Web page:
"It's bad everywhere," says Philip Kern, director of the Barnstable Brown Diabetes and Obesity Center at the University of Kentucky. "You almost have the perfect storm of an aging population and a population growing more obese, plus fewer reasons to move and be active, and fast food becoming more prevalent."
Tabitha Jordan of Louisville says she was eating poorly, struggling to find time for exercise and packing on pounds when her doctor diagnosed pre-diabetes in October. She recognized the danger; she'd seen her mother go blind, lose toes and eventually die from diabetes complications at age 63.
"It was kind of like, 'It's time for me to do something,' " says Jordan, 47. "I knew things had to change."
Doctors and experts coined the name pre-diabetes in the late 1990s, replacing less worrisome terms such as "borderline diabetes" that didn't convey the seriousness Continue reading

Creating Diabetes Tattoos That Sense Changes in Blood Sugar

Creating Diabetes Tattoos That Sense Changes in Blood Sugar

It’s not often that the words “cool” and “diabetes” get used in the same sentence, but researchers at MIT and Harvard have joined the two concepts with an idea for creating tattoos that change color based on the blood sugar level of the person wearing them.
The project has the oddly dystopian name of the Dermal Abyss (or, as they call it d-abyss) and is a collaboration between the Massachusetts Institute of Technology Media Lab and Harvard Medical School, according to Katia Vega, a post doctoral associate at MIT and a member of the team.
“The Dermal Abyss is a proof-of-concept that illustrates the potential of culturally and medically integrated biosensors,” Vega says. “They are biosensor tattoos that visibly react to changes in the metabolism. The purpose of the work is to light the imagination of biotechnologists and stimulate public support for such efforts.”
The tattoos they designed will not be showing up in a pharmacy or tattoo shop any time soon. “The purpose of the work is to highlight a novel possibility for biosensors rather than bring a medical device to market,” Vega says. “As such, there are currently no plans to develop the Dermal Abyss as a product or to pursue clinical trials.”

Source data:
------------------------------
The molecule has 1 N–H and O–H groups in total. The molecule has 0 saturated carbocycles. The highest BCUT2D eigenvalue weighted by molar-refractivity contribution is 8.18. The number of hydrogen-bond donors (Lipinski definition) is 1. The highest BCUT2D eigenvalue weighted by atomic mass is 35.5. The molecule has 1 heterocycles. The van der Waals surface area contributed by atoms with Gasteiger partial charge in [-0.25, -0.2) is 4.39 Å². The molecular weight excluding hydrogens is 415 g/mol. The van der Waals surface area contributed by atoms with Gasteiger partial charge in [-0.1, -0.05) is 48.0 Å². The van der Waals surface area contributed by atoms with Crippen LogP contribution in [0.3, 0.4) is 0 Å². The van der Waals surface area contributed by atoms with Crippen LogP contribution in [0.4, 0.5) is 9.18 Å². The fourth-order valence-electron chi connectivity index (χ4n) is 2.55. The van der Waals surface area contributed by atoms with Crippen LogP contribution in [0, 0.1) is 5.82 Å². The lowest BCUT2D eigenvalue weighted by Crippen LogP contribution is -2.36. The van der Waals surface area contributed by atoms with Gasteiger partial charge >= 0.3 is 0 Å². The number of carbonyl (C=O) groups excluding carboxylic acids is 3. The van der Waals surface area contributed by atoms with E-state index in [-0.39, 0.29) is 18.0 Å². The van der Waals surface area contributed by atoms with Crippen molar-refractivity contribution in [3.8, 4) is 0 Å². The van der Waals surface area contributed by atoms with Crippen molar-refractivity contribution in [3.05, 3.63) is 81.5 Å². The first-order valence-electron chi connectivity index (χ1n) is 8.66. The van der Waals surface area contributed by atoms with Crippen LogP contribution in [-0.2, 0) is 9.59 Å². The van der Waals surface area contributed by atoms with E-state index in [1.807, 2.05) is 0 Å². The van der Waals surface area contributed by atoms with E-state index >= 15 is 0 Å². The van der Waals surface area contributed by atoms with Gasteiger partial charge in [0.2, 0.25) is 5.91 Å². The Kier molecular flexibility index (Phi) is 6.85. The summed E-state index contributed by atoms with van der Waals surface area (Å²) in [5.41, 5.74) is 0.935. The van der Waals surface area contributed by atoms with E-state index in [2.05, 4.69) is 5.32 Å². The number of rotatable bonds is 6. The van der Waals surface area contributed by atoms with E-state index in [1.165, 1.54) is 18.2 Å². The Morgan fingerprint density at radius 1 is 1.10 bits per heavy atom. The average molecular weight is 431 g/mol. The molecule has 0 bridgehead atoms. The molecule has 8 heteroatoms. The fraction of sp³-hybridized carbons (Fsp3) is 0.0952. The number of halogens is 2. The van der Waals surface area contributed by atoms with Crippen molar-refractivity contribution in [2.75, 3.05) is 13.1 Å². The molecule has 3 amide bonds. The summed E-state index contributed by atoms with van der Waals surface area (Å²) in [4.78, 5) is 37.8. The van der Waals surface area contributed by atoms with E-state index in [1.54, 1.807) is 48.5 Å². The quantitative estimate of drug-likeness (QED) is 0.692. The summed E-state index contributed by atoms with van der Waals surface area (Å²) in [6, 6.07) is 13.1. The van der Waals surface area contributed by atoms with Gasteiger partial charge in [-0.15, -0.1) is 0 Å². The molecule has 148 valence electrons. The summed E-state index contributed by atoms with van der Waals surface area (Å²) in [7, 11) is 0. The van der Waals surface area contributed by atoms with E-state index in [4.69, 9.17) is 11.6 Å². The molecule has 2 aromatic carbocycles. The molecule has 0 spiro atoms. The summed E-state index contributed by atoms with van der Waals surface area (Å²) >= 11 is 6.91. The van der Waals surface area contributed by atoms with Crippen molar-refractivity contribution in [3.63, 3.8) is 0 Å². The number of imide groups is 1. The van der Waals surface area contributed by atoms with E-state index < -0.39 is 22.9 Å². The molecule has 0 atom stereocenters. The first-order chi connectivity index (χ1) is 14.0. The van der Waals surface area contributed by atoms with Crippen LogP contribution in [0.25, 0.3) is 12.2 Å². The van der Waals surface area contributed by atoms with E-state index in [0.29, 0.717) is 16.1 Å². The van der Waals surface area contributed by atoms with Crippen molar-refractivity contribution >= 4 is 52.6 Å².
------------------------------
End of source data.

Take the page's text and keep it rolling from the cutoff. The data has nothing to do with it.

Like a hot concept car, there is real technology in the tattoos that were produced for the project. Various iterations of the tattoos sense changes not only in glucose but in pH, which can indicate dehydration and changes in sodium ion, which can give indications of hypertension.
For glucose, the colors change from a light blue at a reading of five, and go th Continue reading

Diabetes medications during pregnancy and breastfeeding

Diabetes medications during pregnancy and breastfeeding

In the past, women with diabetes were at high risk for complications during pregnancy. Today, with advancements in treatment and good blood glucose control, women with diabetes can have a safe pregnancy and delivery similar to that of a woman without diabetes.
(Please note: this article focuses on pre-existing diabetes, which refers to women who have diabetes before becoming pregnant. This is different than gestational diabetes, which occurs during pregnancy.)
Planning your pregnancy
For women who have diabetes, obtaining preconception (‘before pregnancy’) care is associated with better birth outcomes. By discussing pregnancy with your healthcare team prior to conception, they can help you reach your blood glucose targets, start folic acid supplementation and discontinue potentially harmful medications to lay the groundwork for a healthy pregnancy.
Blood glucose targets
It is important that woman who are planning a pregnancy get their preconception A1C levels to less than 7%, or as close to normal as can be achieved safely. This will decrease the risk of spontaneous abortion, birth defects and pregnancy-induced high blood pressure (this is known as ‘preeclampsia’). Good blood glucose control in pregnancy is important, because high blood glucose levels can cause the baby’s size and weight to be larger than average and increase the risk of complications during and after delivery.
Women should speak to their healthcare team, as blood glucose targets change in pregnancy; hence, more frequent blood glucose monitoring is recommended to ensure these goals are being met. Continue reading